Sunday, 20 July 2014

Bright Ideas- Newspapers

Welcome back for another round of Bright Ideas!  I love being a part of this fantastic link organised by Shelley @ Teaching in the Early Years



This month I want to share 3 easy ideas on how to use those mountains of newspapers that well meaning parents bring in for your class to use.  I don't know about you but I just cannot say "No" when parents bring things in for our class to use, which means some years I have lots of magazines and newspapers piled up.

I am going to share a few quick ideas on how to get rid of those papers in a way that is useful and dare I say even educational.

1.  Let's get arty!
Papers are an ideal way to stop getting the tables messed up when you are painting in the classroom.  We have a large art table that we often use for group art work and I like to cover the area with newspapers for a quick clean up.  Students can also put one piece of newspaper on their individual tables to stop any crayon or markers making a mess on the table.  Easy clean up, straight in the recycle bin or fold it up for next time.


Papier mache is a messy and fun activity that my kiddos always love to do.  Most people would be familiar with covering a balloon with strips of newspaper that has been soaked in a glue mixture ( I mix equal parts of PVA glue with water) then let the balloon covered mess dry by hanging it up somewhere it can drip.  When it is dry students pop the balloon and are left with a hard round shell.  What you do with this is up to the imagination.  Here are some ideas
  • Paint a face on it and make it into a puppet
  • Turn it into a pinata by filling it with surprises or treats and paint it in bright colors, cover small hole with some paper, hang and use for parties or Cinca de Mayo.
  • Use a leftover plastic bottle, thread two rubber bands through the edge near the opening, then loop those bands over the top of the plastic bottle.  Paint a face on the balloon, now you have a bobble head!  Decorate the bottle to be the body.
  • Papier mache a plastic plate of bowl and when dry trim the edges and paint as a gift for students to give to for and special events eg Mothers/Fathers Day, Easter, Christmas.
Newspaper is a softer paper that is easy to scrunch up, it can be used to fill plastic or paper bags as filling or to create a puffy look when making paper crafts.  You can also use newspaper to create a 3D look when making dioramas.  


2.  Look and ye shall find!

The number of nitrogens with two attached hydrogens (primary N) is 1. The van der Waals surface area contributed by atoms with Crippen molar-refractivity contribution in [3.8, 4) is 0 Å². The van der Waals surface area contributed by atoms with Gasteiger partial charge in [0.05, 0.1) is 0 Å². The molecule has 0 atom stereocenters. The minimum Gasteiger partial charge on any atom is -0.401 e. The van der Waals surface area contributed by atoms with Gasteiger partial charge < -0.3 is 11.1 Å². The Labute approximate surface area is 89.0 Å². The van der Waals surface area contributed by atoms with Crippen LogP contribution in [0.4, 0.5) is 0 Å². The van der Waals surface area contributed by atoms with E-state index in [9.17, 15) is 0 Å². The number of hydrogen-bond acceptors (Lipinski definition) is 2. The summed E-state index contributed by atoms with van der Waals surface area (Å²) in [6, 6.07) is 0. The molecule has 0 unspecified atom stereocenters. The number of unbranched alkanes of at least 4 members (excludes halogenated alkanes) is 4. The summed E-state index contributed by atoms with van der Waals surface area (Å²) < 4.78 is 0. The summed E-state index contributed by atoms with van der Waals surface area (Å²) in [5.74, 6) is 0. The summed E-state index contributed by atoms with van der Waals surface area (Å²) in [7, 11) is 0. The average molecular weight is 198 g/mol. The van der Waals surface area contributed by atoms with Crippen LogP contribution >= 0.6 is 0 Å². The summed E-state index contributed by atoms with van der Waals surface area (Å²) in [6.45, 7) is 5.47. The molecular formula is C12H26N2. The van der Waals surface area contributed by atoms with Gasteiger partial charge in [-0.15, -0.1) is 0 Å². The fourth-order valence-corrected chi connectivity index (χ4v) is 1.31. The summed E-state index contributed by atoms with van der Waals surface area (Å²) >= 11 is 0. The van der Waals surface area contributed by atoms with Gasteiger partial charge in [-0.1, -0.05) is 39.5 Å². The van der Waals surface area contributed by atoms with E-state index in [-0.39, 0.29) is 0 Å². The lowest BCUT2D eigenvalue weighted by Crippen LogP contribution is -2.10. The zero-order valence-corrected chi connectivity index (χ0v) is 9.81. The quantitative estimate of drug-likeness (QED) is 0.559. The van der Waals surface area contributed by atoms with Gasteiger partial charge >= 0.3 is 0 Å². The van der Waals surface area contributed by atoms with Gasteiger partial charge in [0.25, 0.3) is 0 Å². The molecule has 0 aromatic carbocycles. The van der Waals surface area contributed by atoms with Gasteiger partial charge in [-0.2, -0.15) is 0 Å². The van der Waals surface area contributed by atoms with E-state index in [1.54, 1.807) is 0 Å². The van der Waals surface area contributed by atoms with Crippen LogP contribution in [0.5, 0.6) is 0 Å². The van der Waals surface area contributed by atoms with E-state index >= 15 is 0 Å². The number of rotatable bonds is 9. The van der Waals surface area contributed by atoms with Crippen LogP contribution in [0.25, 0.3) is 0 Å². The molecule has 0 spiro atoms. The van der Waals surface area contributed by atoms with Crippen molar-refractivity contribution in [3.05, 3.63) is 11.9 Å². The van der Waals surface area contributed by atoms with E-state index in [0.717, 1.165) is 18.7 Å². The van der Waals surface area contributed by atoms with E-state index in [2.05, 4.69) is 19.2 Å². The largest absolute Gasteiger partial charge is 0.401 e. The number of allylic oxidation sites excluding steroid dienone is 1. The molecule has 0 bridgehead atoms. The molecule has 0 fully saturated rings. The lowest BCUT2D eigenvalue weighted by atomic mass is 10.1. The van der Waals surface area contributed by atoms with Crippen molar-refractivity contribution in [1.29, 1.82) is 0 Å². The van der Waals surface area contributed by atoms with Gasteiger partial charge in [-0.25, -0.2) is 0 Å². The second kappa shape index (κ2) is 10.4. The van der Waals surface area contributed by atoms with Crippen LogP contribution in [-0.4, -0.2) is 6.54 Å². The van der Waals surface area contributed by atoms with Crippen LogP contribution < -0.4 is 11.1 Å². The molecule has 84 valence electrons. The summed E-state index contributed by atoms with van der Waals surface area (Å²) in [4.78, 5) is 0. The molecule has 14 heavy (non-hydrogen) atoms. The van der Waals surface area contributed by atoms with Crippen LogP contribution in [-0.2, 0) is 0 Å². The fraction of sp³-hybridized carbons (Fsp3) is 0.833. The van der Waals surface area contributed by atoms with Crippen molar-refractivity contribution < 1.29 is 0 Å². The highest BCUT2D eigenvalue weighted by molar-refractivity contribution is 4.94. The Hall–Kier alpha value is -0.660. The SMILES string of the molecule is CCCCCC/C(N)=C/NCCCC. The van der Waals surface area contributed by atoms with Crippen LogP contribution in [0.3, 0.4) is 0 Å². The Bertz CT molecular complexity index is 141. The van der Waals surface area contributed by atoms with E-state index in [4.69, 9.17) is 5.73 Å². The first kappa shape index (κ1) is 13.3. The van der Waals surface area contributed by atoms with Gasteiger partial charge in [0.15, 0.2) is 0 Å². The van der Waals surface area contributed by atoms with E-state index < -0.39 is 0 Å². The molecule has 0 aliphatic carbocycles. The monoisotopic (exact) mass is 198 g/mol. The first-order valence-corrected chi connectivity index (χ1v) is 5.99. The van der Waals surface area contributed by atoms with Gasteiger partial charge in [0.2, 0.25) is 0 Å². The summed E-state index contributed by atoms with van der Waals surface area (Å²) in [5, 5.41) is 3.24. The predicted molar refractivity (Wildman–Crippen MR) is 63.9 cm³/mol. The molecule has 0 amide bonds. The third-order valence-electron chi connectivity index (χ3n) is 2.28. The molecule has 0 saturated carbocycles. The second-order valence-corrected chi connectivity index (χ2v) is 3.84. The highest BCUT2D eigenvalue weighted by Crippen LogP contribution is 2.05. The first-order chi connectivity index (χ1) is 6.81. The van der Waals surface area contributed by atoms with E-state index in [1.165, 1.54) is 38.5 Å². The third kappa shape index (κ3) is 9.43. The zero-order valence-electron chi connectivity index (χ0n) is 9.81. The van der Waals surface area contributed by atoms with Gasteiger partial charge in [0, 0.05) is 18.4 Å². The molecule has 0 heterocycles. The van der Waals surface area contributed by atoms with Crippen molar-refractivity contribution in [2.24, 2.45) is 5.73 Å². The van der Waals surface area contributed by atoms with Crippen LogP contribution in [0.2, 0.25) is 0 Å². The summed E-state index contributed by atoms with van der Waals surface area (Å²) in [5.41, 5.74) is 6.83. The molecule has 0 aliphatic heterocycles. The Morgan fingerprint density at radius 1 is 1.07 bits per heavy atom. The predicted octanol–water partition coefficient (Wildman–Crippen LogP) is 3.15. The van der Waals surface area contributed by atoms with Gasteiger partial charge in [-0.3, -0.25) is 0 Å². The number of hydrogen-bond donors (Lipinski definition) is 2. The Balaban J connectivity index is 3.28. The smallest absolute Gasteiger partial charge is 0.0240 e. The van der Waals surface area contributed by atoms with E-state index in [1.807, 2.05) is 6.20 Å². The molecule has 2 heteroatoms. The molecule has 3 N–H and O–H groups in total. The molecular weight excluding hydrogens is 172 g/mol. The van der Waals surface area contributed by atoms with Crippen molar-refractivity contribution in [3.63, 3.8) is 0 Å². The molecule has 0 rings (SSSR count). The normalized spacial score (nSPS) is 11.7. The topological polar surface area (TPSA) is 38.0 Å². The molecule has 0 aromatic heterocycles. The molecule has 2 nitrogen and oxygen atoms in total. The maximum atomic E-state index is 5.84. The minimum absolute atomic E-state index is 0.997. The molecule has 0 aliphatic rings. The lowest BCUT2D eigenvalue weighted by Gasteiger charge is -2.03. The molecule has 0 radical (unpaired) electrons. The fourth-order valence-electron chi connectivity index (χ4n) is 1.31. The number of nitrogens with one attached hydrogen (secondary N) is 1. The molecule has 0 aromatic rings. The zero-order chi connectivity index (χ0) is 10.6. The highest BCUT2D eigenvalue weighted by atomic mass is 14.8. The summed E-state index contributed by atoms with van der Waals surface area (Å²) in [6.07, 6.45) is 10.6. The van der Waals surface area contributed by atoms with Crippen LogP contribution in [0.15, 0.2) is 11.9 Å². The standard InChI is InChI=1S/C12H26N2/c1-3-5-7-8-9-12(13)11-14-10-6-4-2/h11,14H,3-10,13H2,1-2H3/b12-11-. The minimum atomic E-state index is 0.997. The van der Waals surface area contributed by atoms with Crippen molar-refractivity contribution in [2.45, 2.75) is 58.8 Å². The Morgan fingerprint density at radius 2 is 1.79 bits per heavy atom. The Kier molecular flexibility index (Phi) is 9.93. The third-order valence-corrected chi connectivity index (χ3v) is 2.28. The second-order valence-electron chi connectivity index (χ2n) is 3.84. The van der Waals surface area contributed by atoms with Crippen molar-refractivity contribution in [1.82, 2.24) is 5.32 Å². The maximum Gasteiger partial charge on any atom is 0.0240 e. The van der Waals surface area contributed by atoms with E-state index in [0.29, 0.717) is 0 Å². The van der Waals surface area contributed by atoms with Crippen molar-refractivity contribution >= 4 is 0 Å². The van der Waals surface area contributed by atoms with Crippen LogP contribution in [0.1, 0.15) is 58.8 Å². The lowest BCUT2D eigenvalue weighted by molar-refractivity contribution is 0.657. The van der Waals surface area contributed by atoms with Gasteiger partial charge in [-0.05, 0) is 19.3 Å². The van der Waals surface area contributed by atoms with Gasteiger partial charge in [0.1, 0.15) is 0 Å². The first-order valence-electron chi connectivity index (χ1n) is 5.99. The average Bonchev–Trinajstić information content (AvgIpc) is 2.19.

Newspapers are full of text, which is a major component of our day.  I often give my students a page from a newspaper, a magnifying glass and a highligher, what they are searching for will change depending on the topic or concept we are looking at.  Some of the things my kiddos have searched for include 
  • letters and sounds
  • high frequency words
  • parts of speech (adjectives, verbs, nouns, capitals etc)
  • parts of text (headings, sub headings, paragraphs, etc)
  • types of text (report, procedure, persuasive etc)


3.  Measuring up!
Newspapers are a an easy tool to use for measuring. 



Length- Give all students on double page of the newspaper and challenge them to make the longest paper chain they can.  Students can tear or cut strips, then measure the length to find who's is longest.  This can be followed up with a discussion on why one is longer than the other with the consideration that everyone started with the same size.

Perimeter- Students can measure the area around the edge of newspapers

Area- Students can use different objects to measure the area of a newspaper page or use the page to fill an area that is drawn on the ground with chalk.

You can get more hints, tips and tricks for your classroom by following me on Facebook, Instagram or my blog right here!

If you love these easy ideas, make sure you visit some of the other fabulous bloggers with even more fabulous Bright Ideas!




1 comment:

  1. Love these ideas, Tania! My favourite measurement activity for length is the one you described - giving the kids a page from the paper and making the longest chain they can. (And, being little, once they work out how to make it really long, we go back and do it again!)

    Thanks for sharing your bright ideas!

    Stef
    Miss Galvin Learns

    ReplyDelete